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  1. #11

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    Hi Frank. To gain tonal separations, especially in the shadows you might try lifting the exposure further up the film density characteristic curve. That is, simply expose the film about 1/3 to 1 full stop higher than the box speed.
    This has the affect of moving the low density shadow exposures up away from the curved 'toe' and in to the straight line chacteristic where tones are better separated. An easy way to achieve this with consistency is to set the camera to around ISO 80 for Delta.
    There is no need to be concerned about the highlights becoming overexposed as the film has up to around 18 stops exposure latitude anyway. But to make it easier to print, use N+ and N- development. This will increase and decrease the effective contrast of the neg without really affecting the shadows at all. There is lots of info around about n+ and n- development if you haven't tried it.
    It is a little to get the head around at first, but I found these principles substantially improved my negatives in a relatively short time, and gave considerably more control over the whole exposure/contrast process.

    To reduce grain perhaps try Kodak HC110 or Ilford liquid devlrs if (like me) you become too impatient with the long development times of very dilute Rodinol. Have fun.

  2. #12
    FrankB's Avatar
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    Many thanks for all the responses. Some great suggestions in there.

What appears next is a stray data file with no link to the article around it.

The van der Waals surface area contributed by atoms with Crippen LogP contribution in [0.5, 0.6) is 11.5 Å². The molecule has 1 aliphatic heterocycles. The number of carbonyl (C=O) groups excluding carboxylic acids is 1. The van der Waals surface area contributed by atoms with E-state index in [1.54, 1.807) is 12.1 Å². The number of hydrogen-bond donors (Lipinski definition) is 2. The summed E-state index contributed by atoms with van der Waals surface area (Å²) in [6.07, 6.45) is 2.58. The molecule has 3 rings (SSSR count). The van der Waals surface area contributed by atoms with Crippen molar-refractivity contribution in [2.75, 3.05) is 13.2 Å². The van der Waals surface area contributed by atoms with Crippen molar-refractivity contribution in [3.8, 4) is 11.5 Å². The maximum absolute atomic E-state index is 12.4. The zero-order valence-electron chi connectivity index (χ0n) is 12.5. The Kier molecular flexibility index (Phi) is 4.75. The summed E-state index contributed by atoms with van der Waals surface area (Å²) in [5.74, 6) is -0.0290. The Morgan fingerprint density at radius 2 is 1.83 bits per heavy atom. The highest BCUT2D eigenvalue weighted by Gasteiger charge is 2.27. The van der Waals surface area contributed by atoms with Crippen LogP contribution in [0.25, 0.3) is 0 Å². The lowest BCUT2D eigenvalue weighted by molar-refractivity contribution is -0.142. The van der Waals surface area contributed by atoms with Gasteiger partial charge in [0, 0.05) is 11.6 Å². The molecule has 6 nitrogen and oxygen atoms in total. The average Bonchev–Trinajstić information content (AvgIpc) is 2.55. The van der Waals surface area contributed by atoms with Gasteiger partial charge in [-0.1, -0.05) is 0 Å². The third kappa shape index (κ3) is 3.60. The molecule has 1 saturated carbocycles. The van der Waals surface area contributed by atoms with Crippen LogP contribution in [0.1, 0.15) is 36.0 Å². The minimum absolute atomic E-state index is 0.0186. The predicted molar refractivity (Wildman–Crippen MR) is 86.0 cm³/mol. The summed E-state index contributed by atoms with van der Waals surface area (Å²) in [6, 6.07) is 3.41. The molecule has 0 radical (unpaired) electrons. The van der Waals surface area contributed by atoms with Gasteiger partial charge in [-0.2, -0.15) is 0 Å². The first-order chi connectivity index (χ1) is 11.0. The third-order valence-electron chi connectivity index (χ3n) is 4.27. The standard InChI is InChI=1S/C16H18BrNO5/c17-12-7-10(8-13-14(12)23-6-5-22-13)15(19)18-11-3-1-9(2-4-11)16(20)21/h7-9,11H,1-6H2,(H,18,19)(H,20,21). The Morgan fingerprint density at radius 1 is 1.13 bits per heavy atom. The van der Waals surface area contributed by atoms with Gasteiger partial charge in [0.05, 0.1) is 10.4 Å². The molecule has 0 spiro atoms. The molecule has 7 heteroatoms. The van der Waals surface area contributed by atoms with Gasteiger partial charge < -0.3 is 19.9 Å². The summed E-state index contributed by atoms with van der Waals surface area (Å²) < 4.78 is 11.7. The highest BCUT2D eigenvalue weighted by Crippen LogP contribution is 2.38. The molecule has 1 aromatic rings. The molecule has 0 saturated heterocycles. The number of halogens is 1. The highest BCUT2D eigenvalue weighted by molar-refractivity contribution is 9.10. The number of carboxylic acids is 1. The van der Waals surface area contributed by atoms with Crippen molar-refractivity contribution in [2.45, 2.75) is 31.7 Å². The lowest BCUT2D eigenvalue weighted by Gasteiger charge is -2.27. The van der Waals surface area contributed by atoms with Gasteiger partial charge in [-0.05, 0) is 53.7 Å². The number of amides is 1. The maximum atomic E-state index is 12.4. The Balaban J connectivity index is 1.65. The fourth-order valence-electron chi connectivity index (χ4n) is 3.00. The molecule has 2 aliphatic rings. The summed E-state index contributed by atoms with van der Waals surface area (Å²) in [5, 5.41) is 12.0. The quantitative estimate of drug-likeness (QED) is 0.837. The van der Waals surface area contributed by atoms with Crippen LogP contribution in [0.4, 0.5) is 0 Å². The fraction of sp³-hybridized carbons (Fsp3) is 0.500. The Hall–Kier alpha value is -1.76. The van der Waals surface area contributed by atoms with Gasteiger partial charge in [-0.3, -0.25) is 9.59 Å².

I'm currently veering towards a trial of Paterson Aculux 2 and, if I like it, a full film speed / dev time test of Delta 100 in that soup. I have Delta 100 test negs for both 1:50 and 1:100 which I will revisit and re-evaluate. If Aculux doesn't fit the bill then I'll give Prescysol a try.

    DF - I use Ilford Multigrade liquid developer mixed 1:9. I haven't sworn a lifelong vow of monogamy to that particular paper dev, but I would need a convincing reason to change...
    The destination is important, but so is the journey

  3. #13
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    A little off topic - but as far as the final product is concerned (print), you don't have to get a divorce - try speed dating a baggy of Dektol to make one quart is about $3.50 CDN - I assume in the US its a little over two bucks. I tend to use it 1:1 and have loved the results. For the price, worth a try and once its gone - its gone! Just mind your times, as it will get alittle funky if yu leave the print in too long I find.
    I wish I had a better scanner - I would love to support the claims that preceed mine - Rodinal 1:50 with Delta 100, IMHO works like a charm!

  4. #14
    David A. Goldfarb's Avatar
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    Testing for film speed and developing time is certainly a step in the right direction, just so you know what you're working with, even if you aren't in a position to use development to control contrast, and another camera (large format or interchangeable backs) isn't on the agenda.

    Once you do test, you might target your negs for printing on grade 3, rather than grade 2 as is often done. That should give you a thinner neg with finer grain and still plenty of room to increase or decrease contrast at the printing stage through filtration with VC paper, choice of paper grade with graded paper, development time and temperature, and choice of paper developer.
    flickr--http://www.flickr.com/photos/davidagoldfarb/
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  5. #15
    df cardwell's Avatar
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    Quote Originally Posted by FrankB
    DF - I use Ilford Multigrade liquid developer mixed 1:9. I haven't sworn a lifelong vow of monogamy to that particular paper dev, but I would need a convincing reason to change...

    Hi Frank

    Thanks for the info.

    The reason I wondered about your paper/developer combination is that your paper's performance defines the negative's requirment. Your developer, in my experience, while making a good looking print demands a lower density highlight than does, for instance, a home brew developer like 120.